Edited and augmented from two pieces originally published at Booksteve's Library in December of 2005.
Wallace Wood died in November, 1981, but in those pre-Internet days, it was early December before I learned of it with the arrival of Cat Yronwode's BUYERS GUIDE obituary in my mailbox..just a few days before my mother's death. It was a rough Christmas. In a way, Woody was almost like family. I had grown up with his DAREDEVIL, T.H.U.N.D.E.R. AGENTS and Warren stories, then discovered his MAD work in reprints by age 10 and his EC sci-fi classics as a teenager. I taught myself to draw by copying Kirby and Wood. I was an early member of his personal fan club, FOO, the Friends Of Odkin, in the late seventies and was totally blindsided by his suicide.
After his death, a number of previously unpublished pieces have come to light, the best of which was probably a picture of Nick Cuti’s MOONCHILD and a surprisingly good (and perhaps older than it supposedly was) sci-fi short story printed in THE COSMIC BOOK. Perhaps the worst were the few pages of LUNAR TUNES printed in the final real issue of Woody’s legendary independent magazine, WITZEND.
A few years ago now, David Spurlock’s Vanguard Productions issued THE COMPLETE LUNAR TUNES and did their best to put a positive spin on it. It didn’t work. Taken as it is, it’s an incomprehensible mess with more than half of it clearly screened, pasted up from Woody’s legendary "swipe" file or traced from his own earlier work. Although supposedly intended as a single piece, I’d bet anything it was intended to run…somewhere…in sections, almost like a daily comic strip. This explains the frequent punchlines that are followed by the creator’s philosophical moments before starting up again in a completely different direction a page later.
Taken in context, however, LUNAR TUNES offers a unique, disturbing look into Wood’s tortured mind just prior to his ultimate decision. He was a lonely, bitter, sad, soft spoken, alcoholic, gun loving country music fan who was beloved and admired by thousands who never even met him. After years of abuse, his body was failing him and he seems to have been trying to get his feelings out in the only way he ever seemed to succeed…in his art.
Eschewing any kind of coherent storyline whatsoever, LUNAR TUNES ostensibly stars Bucky Ruckus, from Wood's great 1967 syndicated newspaper Christmas strip--the youthful astronaut with the nifty space/time machine seen on the cover. Also traipsing across the Zipatone lunar landscape are Nudine and Pip from WITZEND’S PIPSQUEAK PAPERS, Snorky the alien from SALLY FORTH and literally dozens of the artist’s throwaway humorous freaks like those that once decorated the covers to DC’s PLOP and the overpacked crowd scenes in his MAD stories.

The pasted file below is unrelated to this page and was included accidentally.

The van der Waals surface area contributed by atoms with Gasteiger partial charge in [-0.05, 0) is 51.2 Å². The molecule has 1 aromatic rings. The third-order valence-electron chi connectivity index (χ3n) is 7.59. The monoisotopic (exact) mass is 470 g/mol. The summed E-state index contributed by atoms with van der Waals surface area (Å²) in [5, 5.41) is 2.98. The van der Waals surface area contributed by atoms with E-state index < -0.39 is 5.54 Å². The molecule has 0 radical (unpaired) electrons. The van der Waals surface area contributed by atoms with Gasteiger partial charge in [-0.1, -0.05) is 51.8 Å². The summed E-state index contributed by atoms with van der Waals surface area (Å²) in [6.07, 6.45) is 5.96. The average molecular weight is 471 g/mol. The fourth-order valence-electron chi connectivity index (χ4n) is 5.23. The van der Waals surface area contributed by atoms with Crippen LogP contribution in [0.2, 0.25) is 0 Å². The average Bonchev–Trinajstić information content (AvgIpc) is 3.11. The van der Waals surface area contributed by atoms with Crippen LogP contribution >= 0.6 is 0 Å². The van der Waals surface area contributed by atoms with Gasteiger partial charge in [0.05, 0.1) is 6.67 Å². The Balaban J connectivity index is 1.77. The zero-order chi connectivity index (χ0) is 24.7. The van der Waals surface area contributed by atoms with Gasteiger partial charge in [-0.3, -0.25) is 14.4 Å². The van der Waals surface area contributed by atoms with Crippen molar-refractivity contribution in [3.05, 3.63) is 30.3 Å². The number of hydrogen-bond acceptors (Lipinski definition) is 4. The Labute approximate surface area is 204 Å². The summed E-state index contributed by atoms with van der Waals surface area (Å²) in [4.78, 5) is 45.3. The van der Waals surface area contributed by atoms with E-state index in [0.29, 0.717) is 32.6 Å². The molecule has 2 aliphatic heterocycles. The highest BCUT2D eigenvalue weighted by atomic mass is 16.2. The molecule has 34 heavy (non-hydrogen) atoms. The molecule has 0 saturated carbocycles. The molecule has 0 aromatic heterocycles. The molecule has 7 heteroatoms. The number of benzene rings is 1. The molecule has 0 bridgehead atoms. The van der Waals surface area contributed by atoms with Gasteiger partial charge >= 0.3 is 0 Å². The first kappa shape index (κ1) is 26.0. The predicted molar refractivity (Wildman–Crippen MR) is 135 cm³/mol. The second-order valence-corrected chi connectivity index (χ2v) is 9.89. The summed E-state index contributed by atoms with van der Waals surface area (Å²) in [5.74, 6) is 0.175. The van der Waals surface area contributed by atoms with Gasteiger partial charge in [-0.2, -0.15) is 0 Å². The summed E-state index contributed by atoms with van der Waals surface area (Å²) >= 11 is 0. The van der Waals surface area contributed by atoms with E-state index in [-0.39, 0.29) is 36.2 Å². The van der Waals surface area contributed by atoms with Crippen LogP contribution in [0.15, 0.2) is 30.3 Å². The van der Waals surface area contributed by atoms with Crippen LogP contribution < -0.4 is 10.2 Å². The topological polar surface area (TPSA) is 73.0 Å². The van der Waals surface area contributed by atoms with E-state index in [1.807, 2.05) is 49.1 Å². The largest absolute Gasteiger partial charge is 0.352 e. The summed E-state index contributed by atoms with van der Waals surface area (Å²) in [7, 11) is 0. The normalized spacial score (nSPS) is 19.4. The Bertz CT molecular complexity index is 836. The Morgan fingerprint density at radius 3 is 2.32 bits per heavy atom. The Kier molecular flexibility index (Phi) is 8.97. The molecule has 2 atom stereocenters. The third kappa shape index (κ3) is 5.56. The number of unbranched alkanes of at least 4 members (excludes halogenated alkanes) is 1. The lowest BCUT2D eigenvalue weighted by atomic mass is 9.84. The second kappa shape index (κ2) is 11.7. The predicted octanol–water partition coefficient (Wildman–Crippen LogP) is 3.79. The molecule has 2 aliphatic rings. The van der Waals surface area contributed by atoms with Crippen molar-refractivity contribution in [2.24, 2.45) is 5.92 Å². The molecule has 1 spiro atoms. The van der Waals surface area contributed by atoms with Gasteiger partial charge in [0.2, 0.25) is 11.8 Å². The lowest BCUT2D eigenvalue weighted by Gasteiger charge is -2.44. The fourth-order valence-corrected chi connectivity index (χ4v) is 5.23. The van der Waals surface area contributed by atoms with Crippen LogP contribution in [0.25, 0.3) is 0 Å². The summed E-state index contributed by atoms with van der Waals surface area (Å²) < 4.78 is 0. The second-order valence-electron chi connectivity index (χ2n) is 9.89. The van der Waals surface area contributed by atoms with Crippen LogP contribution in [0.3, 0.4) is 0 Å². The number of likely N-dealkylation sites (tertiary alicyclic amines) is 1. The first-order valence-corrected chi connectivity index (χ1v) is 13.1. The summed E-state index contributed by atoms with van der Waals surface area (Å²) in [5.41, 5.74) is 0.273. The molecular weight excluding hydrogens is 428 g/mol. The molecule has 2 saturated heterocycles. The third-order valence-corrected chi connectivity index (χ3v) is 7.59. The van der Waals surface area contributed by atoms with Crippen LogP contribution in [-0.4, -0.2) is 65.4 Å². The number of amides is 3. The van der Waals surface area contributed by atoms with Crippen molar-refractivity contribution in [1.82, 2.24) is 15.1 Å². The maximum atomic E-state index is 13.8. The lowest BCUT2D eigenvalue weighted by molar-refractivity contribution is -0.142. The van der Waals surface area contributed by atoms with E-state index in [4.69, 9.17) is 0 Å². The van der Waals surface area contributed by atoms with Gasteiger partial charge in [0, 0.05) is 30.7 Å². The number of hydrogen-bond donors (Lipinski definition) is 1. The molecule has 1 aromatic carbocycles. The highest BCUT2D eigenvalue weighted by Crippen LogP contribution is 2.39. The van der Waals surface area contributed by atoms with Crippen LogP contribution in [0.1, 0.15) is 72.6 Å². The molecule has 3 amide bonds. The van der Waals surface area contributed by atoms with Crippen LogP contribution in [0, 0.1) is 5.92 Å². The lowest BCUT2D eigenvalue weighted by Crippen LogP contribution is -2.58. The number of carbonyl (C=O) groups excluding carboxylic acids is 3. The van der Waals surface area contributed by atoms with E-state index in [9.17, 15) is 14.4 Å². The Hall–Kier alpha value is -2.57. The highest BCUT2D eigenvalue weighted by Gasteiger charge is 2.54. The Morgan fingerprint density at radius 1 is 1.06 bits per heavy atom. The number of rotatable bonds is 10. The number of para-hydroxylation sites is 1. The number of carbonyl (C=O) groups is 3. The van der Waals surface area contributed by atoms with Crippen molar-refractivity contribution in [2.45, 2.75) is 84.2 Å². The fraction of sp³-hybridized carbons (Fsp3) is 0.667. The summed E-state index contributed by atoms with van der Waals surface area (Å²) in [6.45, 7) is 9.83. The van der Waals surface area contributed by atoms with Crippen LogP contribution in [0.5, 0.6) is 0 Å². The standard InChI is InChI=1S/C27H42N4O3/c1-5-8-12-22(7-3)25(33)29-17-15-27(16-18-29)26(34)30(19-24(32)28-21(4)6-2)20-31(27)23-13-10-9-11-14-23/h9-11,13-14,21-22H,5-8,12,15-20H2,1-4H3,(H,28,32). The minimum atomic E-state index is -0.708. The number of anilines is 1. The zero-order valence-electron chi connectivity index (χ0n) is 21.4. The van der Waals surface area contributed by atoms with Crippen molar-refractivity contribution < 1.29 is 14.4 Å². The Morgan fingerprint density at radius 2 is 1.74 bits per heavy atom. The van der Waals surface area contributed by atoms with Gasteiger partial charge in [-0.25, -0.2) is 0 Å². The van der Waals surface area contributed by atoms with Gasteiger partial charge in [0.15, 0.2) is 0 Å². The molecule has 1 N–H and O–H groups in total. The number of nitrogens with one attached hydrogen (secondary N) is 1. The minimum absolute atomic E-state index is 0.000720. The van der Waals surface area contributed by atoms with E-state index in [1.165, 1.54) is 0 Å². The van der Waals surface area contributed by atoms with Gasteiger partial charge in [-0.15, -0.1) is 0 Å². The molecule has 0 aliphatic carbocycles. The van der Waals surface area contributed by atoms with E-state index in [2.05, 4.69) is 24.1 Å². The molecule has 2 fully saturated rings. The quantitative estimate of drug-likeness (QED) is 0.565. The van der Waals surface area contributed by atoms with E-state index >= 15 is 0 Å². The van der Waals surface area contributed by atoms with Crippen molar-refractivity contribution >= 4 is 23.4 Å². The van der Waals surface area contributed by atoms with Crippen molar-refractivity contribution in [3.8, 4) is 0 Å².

Wood’s oft quoted "Never draw anything you can copy, never copy anything you can trace and never trace anything you can cut out and paste in." appears twice and, as stated, he clearly used it as a guide here. His vision was gone in one eye and with it, his sense of depth. Much of his other late work, including the second WIZARD KING book and the second GANG BANG porn comic he did to make money for medical treatments (the third issue was older reprints) were clearly finished by lesser assistants but this looks to me like all Wood, even if it is cut and paste. He was reaching out in the best way he could at that point but nobody saw it. Nobody knew. As I said, if you’re a Wood buff, you’ll recognize stuff from his WOODWORK GAZETTE as well as poses and layouts from a dozen or more better Wood pieces. It will also give you a bizarre look into the mind and imagination of a dying artist who just hadn’t made that final choice yet. If you’re not familiar with Wally Wood, whatever you do, don’t start here. This was the End.
My mother died of cancer that Christmas but we had been expecting that and as hard as it was, I could deal. When I opened that week’s CBG and saw a full cover of Wood art, I was at first ecstatic, then I saw the birth to death dates and I knew he was gone.
The other piece here is the unfinished front and back cover wraparound to THE WALLY WOOD SAMPLER, a fanzine project I began but abandoned in 1982. It was my way of dealing. A few years later, I lost my father in December, also. Decembers are tough. I’m still dealing.
Interestingly enough, in the early nineties, my wife and I lived in a third floor apartment in a lovely, tree-shaded area of the city here known as Wallace Woods.